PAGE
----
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UK’s top court declares Uber drivers ‘workers’ in landmark case

  • February 23 2021
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UK’s top court declares Uber drivers ‘workers’ in landmark case

By Cameron Micallef
February 23 2021

The UK Supreme Court has ruled that Uber must clarify its drivers as workers instead of independent contractors, which could have major implications for the gig economy worldwide.

Uber drivers

UK’s top court declares Uber drivers ‘workers’ in landmark case

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  • February 23 2021
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The UK Supreme Court has ruled that Uber must clarify its drivers as workers instead of independent contractors, which could have major implications for the gig economy worldwide.

Uber drivers

For years, Uber has claimed that drivers are self-employed, independent contractors and not workers for the company. 

However, the UK’s top court found that drivers were in fact employees due to Uber controlling remunerations of drivers, contractual terms and drivers’ choices about whether to accept requests for rides.

The court found that the drivers were “in a position of subordination and dependency... such that they have little or no ability to improve their economic position through professional or entrepreneurial skill”. 

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“The drivers were rightly found to be ‘workers’,” the judges said.

GMB Union, who took Uber to the Supreme Court, said it was a historic win in the union’s landmark worker’s rights case against Uber. 

“This has been a gruelling four-year legal battle for our members – but it’s ended in a historic win. Uber must now stop wasting time and money pursuing lost legal causes and do what’s right by the drivers who prop up its empire,” said Mick Rix, GMB national officer.

Implications for Australia

Following Britain’s Supreme Court decision, Australian politicians are putting pressure to implement similar rules. 

Federal Labor has previously promised that it would change domestic industrial relations laws, which would allow workers in the gig economy to be paid a minimum wage.  

“We don’t really want people being held victim to a model,” shadow minister for industry and innovation Ed Husic told Sky news.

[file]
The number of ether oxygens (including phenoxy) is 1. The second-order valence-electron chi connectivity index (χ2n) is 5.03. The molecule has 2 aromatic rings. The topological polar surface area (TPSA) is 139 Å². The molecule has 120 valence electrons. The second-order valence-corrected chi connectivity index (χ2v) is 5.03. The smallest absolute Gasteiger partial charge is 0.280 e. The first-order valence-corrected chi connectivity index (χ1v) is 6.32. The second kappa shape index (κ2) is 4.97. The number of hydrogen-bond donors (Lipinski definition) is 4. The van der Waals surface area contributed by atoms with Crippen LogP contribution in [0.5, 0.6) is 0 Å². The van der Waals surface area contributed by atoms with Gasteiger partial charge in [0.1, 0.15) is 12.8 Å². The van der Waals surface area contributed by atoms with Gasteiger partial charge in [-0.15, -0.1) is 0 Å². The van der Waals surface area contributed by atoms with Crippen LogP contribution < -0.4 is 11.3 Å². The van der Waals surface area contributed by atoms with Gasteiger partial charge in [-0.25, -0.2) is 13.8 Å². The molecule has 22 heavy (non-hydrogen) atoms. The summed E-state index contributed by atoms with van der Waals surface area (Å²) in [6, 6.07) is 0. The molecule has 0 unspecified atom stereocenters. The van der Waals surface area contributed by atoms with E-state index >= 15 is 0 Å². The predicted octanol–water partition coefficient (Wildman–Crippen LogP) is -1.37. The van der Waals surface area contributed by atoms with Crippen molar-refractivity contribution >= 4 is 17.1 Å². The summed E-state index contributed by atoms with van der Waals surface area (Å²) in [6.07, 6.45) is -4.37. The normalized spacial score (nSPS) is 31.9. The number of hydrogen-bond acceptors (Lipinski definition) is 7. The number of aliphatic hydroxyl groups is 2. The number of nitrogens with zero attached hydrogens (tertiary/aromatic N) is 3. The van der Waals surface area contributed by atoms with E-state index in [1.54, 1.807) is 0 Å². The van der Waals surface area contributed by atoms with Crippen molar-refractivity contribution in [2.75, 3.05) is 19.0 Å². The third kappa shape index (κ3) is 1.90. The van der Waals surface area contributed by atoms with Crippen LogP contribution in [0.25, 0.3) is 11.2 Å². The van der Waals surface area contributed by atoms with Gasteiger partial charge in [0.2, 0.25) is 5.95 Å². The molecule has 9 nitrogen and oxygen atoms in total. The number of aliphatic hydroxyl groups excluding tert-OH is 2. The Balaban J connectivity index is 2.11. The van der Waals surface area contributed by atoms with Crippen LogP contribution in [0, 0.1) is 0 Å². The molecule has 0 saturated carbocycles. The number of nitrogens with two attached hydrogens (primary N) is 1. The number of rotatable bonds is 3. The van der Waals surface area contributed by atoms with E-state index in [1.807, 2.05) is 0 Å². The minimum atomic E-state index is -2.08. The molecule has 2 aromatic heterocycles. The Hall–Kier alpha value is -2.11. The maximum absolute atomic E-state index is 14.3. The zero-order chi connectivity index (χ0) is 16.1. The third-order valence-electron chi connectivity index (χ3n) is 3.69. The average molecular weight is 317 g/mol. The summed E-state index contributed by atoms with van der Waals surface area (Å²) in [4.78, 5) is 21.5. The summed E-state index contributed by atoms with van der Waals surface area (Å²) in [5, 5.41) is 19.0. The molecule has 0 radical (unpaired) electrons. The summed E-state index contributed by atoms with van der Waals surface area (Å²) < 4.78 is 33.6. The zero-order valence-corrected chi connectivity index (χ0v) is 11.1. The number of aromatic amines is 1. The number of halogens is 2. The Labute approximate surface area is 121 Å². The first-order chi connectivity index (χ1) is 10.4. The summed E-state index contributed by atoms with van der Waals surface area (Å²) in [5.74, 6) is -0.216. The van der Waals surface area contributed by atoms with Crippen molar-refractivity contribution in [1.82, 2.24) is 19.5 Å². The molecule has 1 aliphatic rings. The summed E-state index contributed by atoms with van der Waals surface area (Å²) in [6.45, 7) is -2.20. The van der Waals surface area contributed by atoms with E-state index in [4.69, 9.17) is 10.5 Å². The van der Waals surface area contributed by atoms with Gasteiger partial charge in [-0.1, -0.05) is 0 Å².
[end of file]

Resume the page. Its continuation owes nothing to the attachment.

“A lot of people have taken it up during the pandemic, with 50,000 sole traders emerging in the employment stats, which indicates people moved to the gig economy to get some sort of work in the interim.” 

“We need to be mindful of the conditions, safety with the workplace system and the laws around it to take into account new models emerging particularly in the gig economy.”

Victorian MP Rod Barton is also calling for domestic standards to be applied across the southern state.

“We have seen time and time again that Uber considers drivers not to be employees, exposing workers to unfair standards and poor review processes,” he said. 

“It is for that reason we ask: why is the Victorian government rewarding Uber’s poor corporate behaviour with access to the multimillion-dollar Multi-Purpose Taxi Program,” he said.

Mr Barton said considering the United Kingdom’s Supreme Court ruling, it is time for the Victorian government to step up, take onboard the judge’s statement and rationale, and protect Victorian Uber drivers from potential exploitation and unfair working conditions.

UK’s top court declares Uber drivers ‘workers’ in landmark case
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About the author

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Cameron is a journalist for Momentum Media's nestegg and Smart Property Investment. He enjoys giving Aussies practical financial tips and tricks to help grow their wealth and achieve financial independence. As a self-confessed finance nerd, Cameron enjoys chatting with industry experts and commentators to leverage their insights to grow your portfolio.

About the author

author image
Cameron Micallef

Cameron is a journalist for Momentum Media's nestegg and Smart Property Investment. He enjoys giving Aussies practical financial tips and tricks to help grow their wealth and achieve financial independence. As a self-confessed finance nerd, Cameron enjoys chatting with industry experts and commentators to leverage their insights to grow your portfolio.

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